Five years ago, the American Symphony Orchestra League (ASOL), a
national service organization of 850 orchestras around the country,
initiated a multiyear project that resulted in a stunning wake-up
call for those in the field of classical music.
The initial assessment, "The Wolf Report," was sobering,
charging that the American symphony orchestra was "economically
fragile" and in danger of becoming "both culturally and socially
Then, with the 203-page "Americanizing the American Orchestra,"
released in 1993, the ASOL offered its constituents a kind of
workbook for typical management issues, such as volunteerism,
repertoire, developing orchestra leadership, and relations with
musicians. But two chapters - "Achieving Cultural Diversity" and
"The Orchestra as Music Educator" - sent up red flags to orchestras
around the country.
Both dealt strongly with popularizing the orchestral product by
finding ways in which orchestras could reflect the cultural and
ethnic world around them.
These aspects of the report were initially met with strong
criticism. Leaders throughout the industry charged that the ASOL
had opted for political correctness over practicality and
substance, subverting the traditional mission of the symphony
orchestra - to make music - by fusing it with social, political,
and community agendas.
But at the ASOL's 51st annual conference, held in Cincinnati
last month, it became clear that many of the ideas suggested by the
report were being successfully integrated into current orchestra
And the recent Harris poll on participation in the arts shows
attendance for classical music up 7 percent from the National
Endowment for the Arts' (NEA) 1992 figures. This suggests that
orchestras, long known as bastions of staid tradition, are finally
letting down their hair and meeting with greater enthusiasm by a
wider American public.
"The reason is terrific music-making and a lot of hard work,"
says Catherine French, the ASOL's executive director for the past
16 years. "We shouldn't underestimate the sophistication and
dedication orchestras have to finding ways to connect with an
audience.... All those disasters people have been predicting about
the field have not happened because orchestras have paid attention
and started taking care of business."
What became evident during the conference, which served as a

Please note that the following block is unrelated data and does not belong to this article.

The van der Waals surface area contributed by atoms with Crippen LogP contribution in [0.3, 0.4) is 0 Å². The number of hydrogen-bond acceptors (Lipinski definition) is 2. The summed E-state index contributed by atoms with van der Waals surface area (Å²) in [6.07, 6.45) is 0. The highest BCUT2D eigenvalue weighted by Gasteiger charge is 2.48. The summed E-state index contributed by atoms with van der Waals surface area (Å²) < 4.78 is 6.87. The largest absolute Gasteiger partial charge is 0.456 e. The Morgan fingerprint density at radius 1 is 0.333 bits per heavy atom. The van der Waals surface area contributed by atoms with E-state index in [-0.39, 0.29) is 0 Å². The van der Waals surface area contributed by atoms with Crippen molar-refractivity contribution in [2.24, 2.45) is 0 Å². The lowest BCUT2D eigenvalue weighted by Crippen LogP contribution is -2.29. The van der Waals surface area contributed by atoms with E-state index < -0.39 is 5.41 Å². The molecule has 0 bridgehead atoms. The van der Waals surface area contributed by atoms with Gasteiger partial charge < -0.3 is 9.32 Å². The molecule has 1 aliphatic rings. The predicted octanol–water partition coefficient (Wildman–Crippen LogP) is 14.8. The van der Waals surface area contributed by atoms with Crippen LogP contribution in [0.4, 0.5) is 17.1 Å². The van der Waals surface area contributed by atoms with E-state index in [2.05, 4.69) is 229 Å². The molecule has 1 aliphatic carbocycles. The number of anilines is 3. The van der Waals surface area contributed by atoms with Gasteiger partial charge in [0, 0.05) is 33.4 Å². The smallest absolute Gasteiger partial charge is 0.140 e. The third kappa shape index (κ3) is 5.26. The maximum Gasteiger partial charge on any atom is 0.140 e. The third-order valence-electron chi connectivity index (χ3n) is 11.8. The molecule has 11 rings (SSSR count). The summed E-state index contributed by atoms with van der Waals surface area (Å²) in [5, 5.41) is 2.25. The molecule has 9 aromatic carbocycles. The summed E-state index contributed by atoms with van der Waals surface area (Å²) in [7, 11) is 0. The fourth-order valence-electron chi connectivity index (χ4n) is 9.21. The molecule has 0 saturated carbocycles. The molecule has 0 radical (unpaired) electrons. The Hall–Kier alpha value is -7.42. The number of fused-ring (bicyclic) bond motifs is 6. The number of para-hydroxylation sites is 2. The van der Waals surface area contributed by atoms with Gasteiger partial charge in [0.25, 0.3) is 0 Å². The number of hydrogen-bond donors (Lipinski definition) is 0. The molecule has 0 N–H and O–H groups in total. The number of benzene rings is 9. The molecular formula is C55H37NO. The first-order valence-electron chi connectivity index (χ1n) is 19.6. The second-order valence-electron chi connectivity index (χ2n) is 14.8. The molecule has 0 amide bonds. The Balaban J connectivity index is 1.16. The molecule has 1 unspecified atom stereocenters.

sounding board for ideas among almost 1,600 musicians, conductors,
administrators, board members, and volunteers from orchestras of
all sizes, was that many orchestras used the report as a guidebook
for more progressive thinking.
"We weren't telling orchestras what to do, but giving ideas,
providing food for thought, in some cases giving permission to
think in different ways," Ms. French explains. "And each orchestra
has responded in the ways that are right for that orchestra in that
The strongest concern faced by most American orchestras today is
that of creating and maintaining a wider audience in an era of
aging, shrinking constituencies for the arts in general. Those
concerns took center stage at the ASOL conference.
The most sobering seminars there dealt with the latest
demographic and social research, culminating in dire prognoses if
the industry cannot keep up with the extraordinary rate of change
occurring in society and the public's need for value, independence,
This was countered with examples of the ways in which various
orchestras are trying to meet those needs: subscription packages
and series in conjunction with other arts and sports organizations;
full-season exchange policies for flexibility; free concerts; theme
concerts; mixed-media presentations; preconcert talks; new concert
lengths and starting times; and Web sites and hot lines.
The need to nurture young listeners looms paramount. National
Public Radio special correspondent Susan Stamberg posed the
overriding question during her keynote address: "How do you go
about filling your concert halls with young, unfidgeting audiences,
and how do you find a place for tradition for tomorrow's